Speculation fever manipulation (instead of rational speculation where you don't talk at all) is all you will ever be good at my friend? You will destroy the world.

And you have accomplished nothing to actually help.

May the force be with you, you are going to need it.

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November 12, 2013, 09:18:56 PM
 #106

*If all the money and stocks and bonds and tax shelter accounts tries to enter bitcoin, I think you can 10-double the valuation of all that tries to fit through the hole (given short enough timeframe) and this will be the final bubble valuation of bitcoin.

I remembered that you understood math at one time. Surely then you understand that not even 1% of the masses can ever buy Bitcoin and the dystopian outcome is assured.

Speculation fever manipulation (instead of rational speculation where you don't talk at all) is all you will ever be good at my friend? You will destroy the world.

And you have accomplished nothing to actually help.

May the force be with you, you are going to need it.

Bitcoin and other monies are means of exchange: they don't deprive people of the value of their non-money assets, unless, like fiat currencies, they are subject to governments diluting them by printing ever more to spend.

Bitcoin is a way to avoid a dystopian inflationary outcome ...
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November 12, 2013, 09:34:43 PM
 #107

Doesn't that mean that $300,000 is VERY unlikely, even under the best of circumstances?

Interestingly, the value by the end of 2014 will more accurately tell us the peak.

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November 12, 2013, 09:47:39 PM
 #108

It is interesting how good a fit the least-squares method gives applied to a log graph of bitcoin's price history. How far we can rely on an extension of the line for future projections of value I am unsure: it may all happen sooner than we might expect.

Looking at graphs of historical hyperinflations, it seems to me people will discard a currency very rapidly indeed if they lose confidence in it.

Governments are playing with fire with today's fiat currencies as they borrow heavily from their central banks. If bitcoin continues to grow it may make fiat stability even more precarious as people find they have somewhere better to go.

The German Weimar and recent Zimbabwean inflations became so rapid the log graphs of their currency depreciations are themselves exponential: there is no best fit line. I wonder if that will happen with bitcoin?

Weimar paper mark hyperinflation log graph (Wikipedia):




Zimbabwe Dollar hyperinflation log graph (Wikipedia):

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November 13, 2013, 03:39:09 AM
 #109

*If all the money and stocks and bonds and tax shelter accounts tries to enter bitcoin, I think you can 10-double the valuation of all that tries to fit through the hole (given short enough timeframe) and this will be the final bubble valuation of bitcoin.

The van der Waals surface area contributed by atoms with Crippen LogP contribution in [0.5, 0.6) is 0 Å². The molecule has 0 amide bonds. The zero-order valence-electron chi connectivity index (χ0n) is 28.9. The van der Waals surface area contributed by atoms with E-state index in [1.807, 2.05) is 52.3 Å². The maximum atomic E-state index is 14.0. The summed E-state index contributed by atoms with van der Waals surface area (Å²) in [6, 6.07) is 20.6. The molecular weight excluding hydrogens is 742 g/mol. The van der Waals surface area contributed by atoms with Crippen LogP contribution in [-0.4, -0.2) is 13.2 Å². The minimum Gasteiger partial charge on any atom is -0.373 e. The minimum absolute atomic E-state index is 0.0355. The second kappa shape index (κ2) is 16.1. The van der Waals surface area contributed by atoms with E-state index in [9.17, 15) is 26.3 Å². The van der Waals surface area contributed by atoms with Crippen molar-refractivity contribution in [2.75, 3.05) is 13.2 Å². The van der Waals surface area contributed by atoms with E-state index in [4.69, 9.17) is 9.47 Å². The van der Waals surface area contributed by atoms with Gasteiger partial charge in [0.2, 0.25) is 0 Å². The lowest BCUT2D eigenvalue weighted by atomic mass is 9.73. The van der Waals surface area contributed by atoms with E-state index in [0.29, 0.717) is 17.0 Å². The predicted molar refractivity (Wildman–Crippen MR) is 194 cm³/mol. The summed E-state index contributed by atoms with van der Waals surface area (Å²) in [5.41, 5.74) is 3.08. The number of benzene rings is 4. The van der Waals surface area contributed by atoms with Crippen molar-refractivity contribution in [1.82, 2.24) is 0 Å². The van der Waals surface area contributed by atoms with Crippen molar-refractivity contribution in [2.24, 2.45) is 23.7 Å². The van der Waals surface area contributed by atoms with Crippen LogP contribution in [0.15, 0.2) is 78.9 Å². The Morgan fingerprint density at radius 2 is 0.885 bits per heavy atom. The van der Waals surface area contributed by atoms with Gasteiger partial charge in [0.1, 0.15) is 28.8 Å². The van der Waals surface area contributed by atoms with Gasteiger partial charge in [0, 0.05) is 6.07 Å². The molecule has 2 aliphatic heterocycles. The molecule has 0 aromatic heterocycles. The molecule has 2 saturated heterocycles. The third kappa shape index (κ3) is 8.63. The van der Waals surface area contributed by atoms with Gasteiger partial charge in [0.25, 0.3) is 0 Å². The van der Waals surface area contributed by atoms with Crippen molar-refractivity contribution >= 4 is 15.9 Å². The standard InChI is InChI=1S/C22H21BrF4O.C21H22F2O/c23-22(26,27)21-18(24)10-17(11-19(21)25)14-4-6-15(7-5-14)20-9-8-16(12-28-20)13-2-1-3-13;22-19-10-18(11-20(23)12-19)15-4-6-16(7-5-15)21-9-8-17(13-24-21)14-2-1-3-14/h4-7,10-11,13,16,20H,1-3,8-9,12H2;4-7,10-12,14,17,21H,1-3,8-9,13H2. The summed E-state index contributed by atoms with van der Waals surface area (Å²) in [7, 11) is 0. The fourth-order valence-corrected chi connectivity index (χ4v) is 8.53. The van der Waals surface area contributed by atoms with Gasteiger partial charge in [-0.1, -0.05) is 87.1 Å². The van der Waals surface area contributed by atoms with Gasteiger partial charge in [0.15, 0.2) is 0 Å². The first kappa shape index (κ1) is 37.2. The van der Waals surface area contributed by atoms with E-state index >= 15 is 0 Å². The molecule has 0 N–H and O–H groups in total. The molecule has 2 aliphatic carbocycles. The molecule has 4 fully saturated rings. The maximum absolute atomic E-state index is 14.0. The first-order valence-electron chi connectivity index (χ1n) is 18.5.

Surely then you understand that not even 1% of the masses can ever buy Bitcoin and the dystopian outcome is assured.



Where is your argument for this conclusion? I followed your links and just found more proclamations and hyperbole. I'd like to see your analysis.
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November 13, 2013, 04:34:37 AM
 #110

Just another economic ignoramus. For some reason they like to hang out on the economics forum.

Edit: Worse, a minarchist. Minarchists always think everything is a conspiracy because they still fundamentally believe in the supersition of statism and that therefore all the ills of the world must be about conspirators corrupting it.

AnonyMint thinks Bitcoin is a central banker conspiracy.
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November 13, 2013, 03:49:05 PM
 #111

Just another economic ignoramus. For some reason they like to hang out on the economics forum.

Edit: Worse, a minarchist. Minarchists always think everything is a conspiracy because they still fundamentally believe in the supersition of statism and that therefore all the ills of the world must be about conspirators corrupting it.

AnonyMint thinks Bitcoin is a central banker conspiracy.

Yes, maybe so. His views are certainly paranoid and extreme  Undecided - I definitely don't want to live in his reality. But he seems to have done some very strong thinking on real threats and weaknesses of bitcoin.
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November 13, 2013, 03:52:40 PM
 #112

AnonyMint thinks Bitcoin is a central banker conspiracy.

Perhaps.

I don't think we can rule it out. Therefore it is smart to take that scenario into account also. Regardless of whether Bitcoin was salted since the beginning or not, as long as central bankers rule the world, the more wealth you have in any kind or form, to be ignorant of central bankers is dangerous. But the fearmongering does not take us anywhere. Rather we should prepare how to use the incredible financial resources that will soon be at our disposal, to the benefit of mankind.